Memorial Plaque - dedication to Dr Gordon Carey Morrissey, Ingham Botanical Gardens (Source: Christopher Parry)

Dr Gordon Morrissey with Sister Therza Marshall circa 1950 (Source: Ann Dumbledon and Hinchinbrook Shire Council Library Photograph Collection)






Monday, 12 August 2019

John Coburn (1925 – 2006)

This is the second installment by Chris and Vivienne Parry on famous identities born in Ingham. I thank them for their contribution. This blog is on renowned artist John Coburn, born in Ingham, and for whom the tropical north always held a special place in his heart.

John Coburn was born in Ingham in 1925. His mother Alice Biggs had married Edgar Cockburn in Halifax in 1922. Edgar was a bank accountant and soon after the marriage he was transferred to the Darling Downs. Edgar passed away in 1936 and Alice returned to Halifax to live with her mother Christina Biggs (nee Beatts).

John attended Halifax Primary School and then went to All Souls School in Charters Towers as a boarder. Alice and her sister Jess opened a clothing store in Halifax and this business continued until Alice remarried. She married her cousin Walter Beatts in 1939. They had two sons, Geoffrey and Barry, who still live in the district.

Alice and Walter had a farm at Braemeadows and also a beach hut at Taylor’s Beach where the family spent weekends and holidays. In her later years Alice was a resident at Canossa Home at Trebonne where she passed away in 1981. Canossa Home has a beautiful work donated by John Coburn, the Tree of Life. 

John, known as Jack to friends and family, always said that much of his art was inspired by his childhood in tropical North Queensland. Later, although he lived in Sydney, he often went north for holidays, to relatives at Braemeadows, Taylors Beach, Halifax, Mona, and Mount Cordelia.

He showed an aptitude for art at an early age, but left school when he was 14 to work in a bank in Halifax, Ingham and then in Innisfail. Painting and drawing were hobbies, pursued on weekends and in the evenings. He bought his first set of oil paints in Townsville. He had been happy to escape from boarding school but he didn’t enjoy the work at the bank.

His life changed dramatically with the outbreak of World War II. At the age of 17 he volunteered for the navy and spent the next three years travelling around the Indian and Pacific Oceans, working as a radio operator, and drawing in his spare time. After demobilisation in 1946 he returned to the bank briefly, but soon resigned, and with the financial help of ex-servicemen’s rehabilitation aid he set out for Sydney, to study art full time.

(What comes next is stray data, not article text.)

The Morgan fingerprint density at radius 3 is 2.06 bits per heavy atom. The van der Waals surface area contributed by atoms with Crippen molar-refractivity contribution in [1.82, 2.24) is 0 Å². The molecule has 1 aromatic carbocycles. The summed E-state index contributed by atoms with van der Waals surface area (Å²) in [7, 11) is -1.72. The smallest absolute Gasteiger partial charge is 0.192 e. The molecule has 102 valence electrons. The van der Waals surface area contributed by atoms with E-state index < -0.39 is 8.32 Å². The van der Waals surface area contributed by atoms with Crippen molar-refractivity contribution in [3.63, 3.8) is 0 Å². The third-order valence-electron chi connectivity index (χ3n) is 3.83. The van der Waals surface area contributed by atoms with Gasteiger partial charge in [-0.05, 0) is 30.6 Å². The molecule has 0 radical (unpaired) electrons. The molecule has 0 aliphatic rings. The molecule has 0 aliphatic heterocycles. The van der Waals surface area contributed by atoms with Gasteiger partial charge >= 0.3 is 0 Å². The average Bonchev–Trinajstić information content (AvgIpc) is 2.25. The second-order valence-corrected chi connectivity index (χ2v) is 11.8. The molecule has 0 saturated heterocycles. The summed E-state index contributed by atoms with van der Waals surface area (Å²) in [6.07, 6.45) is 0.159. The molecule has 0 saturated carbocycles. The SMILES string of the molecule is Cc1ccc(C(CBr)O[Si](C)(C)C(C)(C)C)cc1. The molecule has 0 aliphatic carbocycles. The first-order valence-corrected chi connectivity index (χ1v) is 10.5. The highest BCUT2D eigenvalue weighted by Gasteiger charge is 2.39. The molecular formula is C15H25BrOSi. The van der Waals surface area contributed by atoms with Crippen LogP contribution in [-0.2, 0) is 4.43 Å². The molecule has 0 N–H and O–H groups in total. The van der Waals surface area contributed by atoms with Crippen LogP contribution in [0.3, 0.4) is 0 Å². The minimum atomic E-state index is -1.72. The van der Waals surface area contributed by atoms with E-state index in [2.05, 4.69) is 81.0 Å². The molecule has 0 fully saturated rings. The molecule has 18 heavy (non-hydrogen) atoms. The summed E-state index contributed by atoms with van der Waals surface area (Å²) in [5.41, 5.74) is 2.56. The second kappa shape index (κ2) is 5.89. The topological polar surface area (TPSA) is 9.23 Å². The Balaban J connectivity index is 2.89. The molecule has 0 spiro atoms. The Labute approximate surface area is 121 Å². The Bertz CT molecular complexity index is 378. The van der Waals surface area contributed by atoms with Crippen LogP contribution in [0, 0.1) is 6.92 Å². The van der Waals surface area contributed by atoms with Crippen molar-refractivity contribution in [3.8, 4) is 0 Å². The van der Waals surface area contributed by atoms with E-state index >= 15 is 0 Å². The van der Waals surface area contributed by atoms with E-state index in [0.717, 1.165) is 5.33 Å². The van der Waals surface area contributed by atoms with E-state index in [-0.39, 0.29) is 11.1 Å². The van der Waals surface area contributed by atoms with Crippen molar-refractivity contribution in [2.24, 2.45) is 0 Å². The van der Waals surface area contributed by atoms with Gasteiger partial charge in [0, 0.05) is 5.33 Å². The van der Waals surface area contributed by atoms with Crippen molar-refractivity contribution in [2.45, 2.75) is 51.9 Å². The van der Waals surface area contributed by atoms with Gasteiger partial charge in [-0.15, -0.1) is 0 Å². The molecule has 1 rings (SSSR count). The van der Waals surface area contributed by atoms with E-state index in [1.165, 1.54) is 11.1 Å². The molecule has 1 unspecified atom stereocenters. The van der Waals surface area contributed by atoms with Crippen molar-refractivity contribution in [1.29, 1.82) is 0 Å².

He enrolled at the National Art School at East Sydney Technical College. This was where he met his future wife Barbara Woodward. She was a fellow artist and became one of Australia’s foremost silk screen printers. Barbara played an important role in John’s artistic career. A deeply spiritual man, he was born an Anglican, but converted to Catholicism before he married Barbara.

After graduating from art school he joined the ABC as a graphic designer and prepared titles and designs for television. During these years he also exhibited work in art competitions and group shows. A touring exhibition of modern French art had a great impact on his work and his paintings became more and more abstract. He had his first solo exhibition in 1958. He started teaching at the National Art School in 1959, and in 1960 he won the prestigious Blake Prize for Religious Art, for his painting Triptych of the Passion.

He painted this work while on a visit to his family in the Herbert Valley. He said that he suddenly decided to do a painting so he bought a sheet of masonite and house paints from the hardware store in Ingham. He painted it on the veranda of his parents’ house in Legge’s Road, Braemeadows. He completed it as a triptych because it was easier to transport back to Sydney. The painting is a powerful ensemble of religious symbols. It shows the crucifix and the crown of thorns, with blood-red spatters of paint and the black shadows of barbed wire. His religious art in later years though was less confronting and brighter. Another religious symbol which fascinated him, and of which he did many versions, was the Tree of Life.

He did a series of tapestries on religious themes which are among his most notable works. The series was titled The Spiritual Seasons, comprising individual tapestries named Paradise Garden, Tree of Life, Death and Transfiguration, Resurrection, and  finishing with Hozanna.     

The 1960s and 1970s were successful years for Coburn. Awards and honours flowed. His works began to enter public collections, and were regularly chosen to represent Australia in overseas touring exhibitions. Over these years he forged a distinctive style of his own, employing flat signs and silhouettes against bright fields of colour. In the 1960s he also taught at the National Art School and during this time one of his students was a young Barbara Saxton, now a well-known Ingham artist.